To test the hypothesis that Plk1 kinase activity could inhibit Chk2 as part of the mechanism of checkpoint inactivation, we first examined whether the activity of Plk1 could be responsible for the inability of DNA damage to activate Chk2 during mitosis (Figure 1B,C). In these experiments, U2OS cells were treated with nocodazole in the absence or presence of the Plk1 inhibitor BI 2536, and mitotic cells then isolated and irradiated with 5 Gy of ionizing radiation. Chk2 activity was measured 1 h after irradiation using an immunoprecipitation/in vitro kinase assay (Figure 7A). No increase in Chk2 kinase activity was observed in the irradiated mitotic cells compared to the unirradiated mitotic cells, as expected. If the mitotic cells were treated with the Plk1 inhibitor, however, a marked elevation of Chk2 kinase activity was seen after DNA damage, consistent with a model where Plk1 kinase activity suppresses Chk2 activity during mitosis. We next examined whether Chk2 could be a direct substrate of Plk1. As shown in Figure 7B, incubation of full-length Chk2 with Plk1 in the presence of [32P]-γ-ATP resulted in significant Chk2 phosphorylation, as visualized by 32P incorporation and a clear phosphorylation-induced mobility shift (Figure 7B). In order to examine whether these effects could be recapitulated in vivo during checkpoint recovery, we irradiated U2OS cells expressing FLAG-tagged Chk2 in the absence or presence of Plk1 inhibitor (Figure 7C). Following checkpoint inactivation using caffeine, FLAG-Chk2 was immunoprecipitated and analyzed by SDS-PAGE. Cells treated with the Plk1 inhibitor showed a markedly faster migrating form of Chk2, confirming that the Plk1-dependent modification that was observed in vitro also occurs in vivo. Surprisingly, in vitro phosphorylation of Chk2 by Plk1 had only a minor effect on the ability of the Chk2 kinase domain to phosphorylate an optimal peptide substrate (Figure 7D). In marked contrast, in vitro phosphorylation of the FHA domain of Chk2 by Plk1 completely abrogated the ability of the FHA domain to bind to its phosphopeptide ligands (Figure 7E). Since the FHA domain is known to be critical for DNA damage–induced phosphorylation, oligomerization, and activation of Chk2 in vivo –, our results indicate that loss of Chk2 activation and function in cells during both mitosis and recovery from a DNA damage checkpoint likely involves contributions from both Plk1 binding to 53BP1 and direct phosphorylation-induced inactivation of the Chk2 FHA domain. To further examine this, the Plk1 phosphorylation sites within the FHA domain of Chk2 were mapped using nano-liquid chromatography and mass spectrometry (Figure 7F and Figure S2A–C), revealing three sites, Ser-164, Thr-205, and Ser-210, that are both evolutionarily conserved and match the optimal phosphorylation motif for Plk1 (; Alexander and Yaffe, manuscript in preparation). Mapping of these sites onto the X-ray crystal structures of the Chk2 FHAphosphopeptide complex  and the recently solved structure of the near-full-length Chk2 dimer (Figure 7G)  reveals that one of these sites, Ser-164, is in close proximity to the phosphopeptide-binding site, with its phosphorylation likely to disrupt ligand binding through electrostatic repulsion of the ligand phosphothreonine residue (Figure 7G right panel). Both Thr-205 and Ser-210 lie at the interface between the two monomers in the dimeric Chk2 structure that is believed to represent the early stages in the Chk2 activation process . Phosphorylation of these residues would be expected to disrupt both the dimeric FHAFHA domain interaction as well as the interaction between the FHA domain of one monomer with the kinase-FHA linker of the other (Figure 7G left panel). It is not technically possible to directly assay Plk1-dependent alterations in phosphopeptide-binding capacity of the Chk2 FHA domain within cells expressing wild-type or mutant 53BP1. Therefore, to determine if phosphorylation of the FHA domain by Plk1 contributes to the observed Plk1 dependence of checkpoint silencing, we tested whether mutation of the identified phosphorylation sites affected the ability of cells to recover from a DNA damage checkpoint arrest. In these experiments, cells were transfected with wild-type or mutant forms of Chk2 in which each of the phosphorylation sites was replaced by Ala, along with an IRES-driven GFP (Figure 7H). Expression of wild-type or mutant forms of Chk2 did not result in altered cell cycle distributions under untreated conditions (Figure 7H). In marked contrast, mutation of Ser-164, Thr-205, or Ser-210 to a non-phosphorylatable residue was found to clearly impair checkpoint recovery, as judged by a significant decrease in cumulative mitotic entry at 24 h after irradiation (Figure 7I), with mutation of Ser-164 showing the greatest effect. These results show that Chk2 phosphorylation by Plk1 inhibits the function of the FHA domain and that these phosphorylation events contribute to inactivation of the DNA damage checkpoint during mitosis and checkpoint recovery.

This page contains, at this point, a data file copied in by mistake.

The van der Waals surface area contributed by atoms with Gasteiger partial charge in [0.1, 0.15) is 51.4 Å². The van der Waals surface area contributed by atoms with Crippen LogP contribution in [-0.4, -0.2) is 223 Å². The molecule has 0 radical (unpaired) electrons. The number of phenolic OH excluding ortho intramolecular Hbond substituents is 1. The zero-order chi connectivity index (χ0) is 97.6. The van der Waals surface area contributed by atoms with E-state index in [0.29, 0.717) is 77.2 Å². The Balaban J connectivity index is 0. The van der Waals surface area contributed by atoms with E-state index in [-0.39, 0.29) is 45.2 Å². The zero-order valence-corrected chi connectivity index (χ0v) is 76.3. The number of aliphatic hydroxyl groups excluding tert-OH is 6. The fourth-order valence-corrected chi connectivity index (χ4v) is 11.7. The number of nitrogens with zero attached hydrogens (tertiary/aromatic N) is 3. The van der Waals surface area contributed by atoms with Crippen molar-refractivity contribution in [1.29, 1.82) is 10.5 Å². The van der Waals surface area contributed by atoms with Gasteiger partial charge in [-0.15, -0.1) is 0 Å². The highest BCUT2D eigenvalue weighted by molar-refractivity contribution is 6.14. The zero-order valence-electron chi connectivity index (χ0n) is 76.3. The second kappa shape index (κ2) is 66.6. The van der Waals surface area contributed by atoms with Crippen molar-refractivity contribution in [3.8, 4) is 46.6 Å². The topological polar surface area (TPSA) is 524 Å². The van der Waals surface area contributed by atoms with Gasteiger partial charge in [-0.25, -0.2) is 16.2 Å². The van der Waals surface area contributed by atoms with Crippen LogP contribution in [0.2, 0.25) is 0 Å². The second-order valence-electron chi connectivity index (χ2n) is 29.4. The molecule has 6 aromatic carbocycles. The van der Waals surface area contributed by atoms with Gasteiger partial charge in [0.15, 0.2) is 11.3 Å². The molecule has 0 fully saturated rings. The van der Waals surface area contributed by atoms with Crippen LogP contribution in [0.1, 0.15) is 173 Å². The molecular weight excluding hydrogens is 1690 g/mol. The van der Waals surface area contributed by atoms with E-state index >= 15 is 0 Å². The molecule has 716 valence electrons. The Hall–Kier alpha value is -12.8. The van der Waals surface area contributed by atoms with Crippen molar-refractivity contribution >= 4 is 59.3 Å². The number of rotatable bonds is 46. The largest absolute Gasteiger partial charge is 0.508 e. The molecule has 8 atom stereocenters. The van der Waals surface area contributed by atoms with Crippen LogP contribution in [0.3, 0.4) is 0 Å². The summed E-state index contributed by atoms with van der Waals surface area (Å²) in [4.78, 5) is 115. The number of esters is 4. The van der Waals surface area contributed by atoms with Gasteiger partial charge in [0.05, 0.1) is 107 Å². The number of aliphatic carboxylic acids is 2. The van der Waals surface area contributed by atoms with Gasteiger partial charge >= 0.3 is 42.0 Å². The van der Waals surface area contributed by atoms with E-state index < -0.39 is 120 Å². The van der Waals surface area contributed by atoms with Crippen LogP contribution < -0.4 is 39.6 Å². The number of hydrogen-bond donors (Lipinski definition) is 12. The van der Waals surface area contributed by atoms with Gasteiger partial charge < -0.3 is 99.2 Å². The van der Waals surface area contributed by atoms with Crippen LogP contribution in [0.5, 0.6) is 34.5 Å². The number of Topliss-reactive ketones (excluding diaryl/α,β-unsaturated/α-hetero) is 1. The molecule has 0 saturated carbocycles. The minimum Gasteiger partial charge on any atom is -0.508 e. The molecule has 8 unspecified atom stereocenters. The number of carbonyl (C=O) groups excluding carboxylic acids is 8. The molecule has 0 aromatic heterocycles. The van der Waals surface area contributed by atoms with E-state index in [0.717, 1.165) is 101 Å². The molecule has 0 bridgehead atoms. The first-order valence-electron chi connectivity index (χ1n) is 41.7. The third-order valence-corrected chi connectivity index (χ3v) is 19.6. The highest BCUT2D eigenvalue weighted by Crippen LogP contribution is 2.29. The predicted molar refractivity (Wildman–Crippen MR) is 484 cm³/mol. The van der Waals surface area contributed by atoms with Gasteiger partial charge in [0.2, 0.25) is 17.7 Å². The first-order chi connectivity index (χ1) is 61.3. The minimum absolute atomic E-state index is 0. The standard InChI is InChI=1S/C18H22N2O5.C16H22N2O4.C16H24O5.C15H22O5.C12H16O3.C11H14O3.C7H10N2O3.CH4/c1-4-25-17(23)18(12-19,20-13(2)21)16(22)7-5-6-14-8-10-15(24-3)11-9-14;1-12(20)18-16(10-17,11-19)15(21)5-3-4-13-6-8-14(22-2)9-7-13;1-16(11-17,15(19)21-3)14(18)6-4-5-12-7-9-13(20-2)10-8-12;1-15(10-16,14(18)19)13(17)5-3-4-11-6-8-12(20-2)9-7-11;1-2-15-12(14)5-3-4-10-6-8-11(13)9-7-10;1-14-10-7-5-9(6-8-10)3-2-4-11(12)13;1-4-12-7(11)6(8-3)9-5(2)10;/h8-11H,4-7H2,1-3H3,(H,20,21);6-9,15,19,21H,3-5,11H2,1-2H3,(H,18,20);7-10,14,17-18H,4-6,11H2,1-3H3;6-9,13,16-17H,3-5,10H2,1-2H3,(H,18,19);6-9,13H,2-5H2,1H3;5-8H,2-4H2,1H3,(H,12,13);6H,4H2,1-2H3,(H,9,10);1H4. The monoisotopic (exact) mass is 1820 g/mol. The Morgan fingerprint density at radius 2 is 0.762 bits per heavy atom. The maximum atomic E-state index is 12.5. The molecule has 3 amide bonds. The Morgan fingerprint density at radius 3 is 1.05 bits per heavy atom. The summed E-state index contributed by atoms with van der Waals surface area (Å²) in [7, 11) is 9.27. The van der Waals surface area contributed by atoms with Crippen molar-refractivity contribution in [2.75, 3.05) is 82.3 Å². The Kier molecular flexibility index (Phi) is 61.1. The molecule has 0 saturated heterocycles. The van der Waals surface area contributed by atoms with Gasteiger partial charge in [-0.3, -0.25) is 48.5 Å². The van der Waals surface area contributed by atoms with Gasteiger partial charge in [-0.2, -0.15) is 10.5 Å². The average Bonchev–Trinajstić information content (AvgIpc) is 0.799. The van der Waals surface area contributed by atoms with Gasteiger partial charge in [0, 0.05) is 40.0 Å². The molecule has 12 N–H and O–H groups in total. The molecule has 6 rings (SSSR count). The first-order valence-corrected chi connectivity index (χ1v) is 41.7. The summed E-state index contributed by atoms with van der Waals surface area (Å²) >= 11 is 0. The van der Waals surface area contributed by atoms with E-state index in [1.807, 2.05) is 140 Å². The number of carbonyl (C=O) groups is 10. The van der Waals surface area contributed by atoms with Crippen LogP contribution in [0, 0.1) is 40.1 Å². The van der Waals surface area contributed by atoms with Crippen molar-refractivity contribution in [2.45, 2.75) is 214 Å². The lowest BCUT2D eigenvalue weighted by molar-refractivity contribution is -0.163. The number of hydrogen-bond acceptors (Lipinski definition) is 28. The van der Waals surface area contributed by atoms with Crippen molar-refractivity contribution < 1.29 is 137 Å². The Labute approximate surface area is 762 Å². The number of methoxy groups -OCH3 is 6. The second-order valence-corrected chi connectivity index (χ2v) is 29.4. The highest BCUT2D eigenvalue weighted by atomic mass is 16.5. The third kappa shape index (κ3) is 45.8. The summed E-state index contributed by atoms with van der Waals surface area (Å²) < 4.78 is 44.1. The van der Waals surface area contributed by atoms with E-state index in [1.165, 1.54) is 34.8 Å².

In response to genotoxic injury, cells activate a network of DNA damage signaling pathways involving the upstream serine/threonine kinases ATM and ATR and the downstream kinases Chk1, Chk2, and MK2 to induce G1, S, and G2 cell cycle arrest, recruit repair machinery to the sites of damage, and target irreversibly damaged cells for apoptosis ,. ATR and its downstream effector kinase Chk1 are essential genes that respond primarily to single-strand DNA lesions and bulky base modifications. In contrast, the ATM-Chk2 signaling pathway, which is activated by DSBs (considered to be the most lethal type of DNA damage), is composed of nonessential genes. Their importance, however, is highlighted by the observation that interference with ATM and Chk2 function severely impairs the checkpoint response to IR and other DSB-inducing lesions, and mutation of the genes encoding for ATM and Chk2 results in the cancer-prone Ataxia-Telangiectasia syndrome, and familial breast and prostate cancer, respectively –. Following DNA repair, cells must extinguish the DNA damage signal to allow the cells to reenter the cell cycle, but the mechanisms through which this occurs, particularly with respect to the ATM-Chk2 pathway, are poorly understood.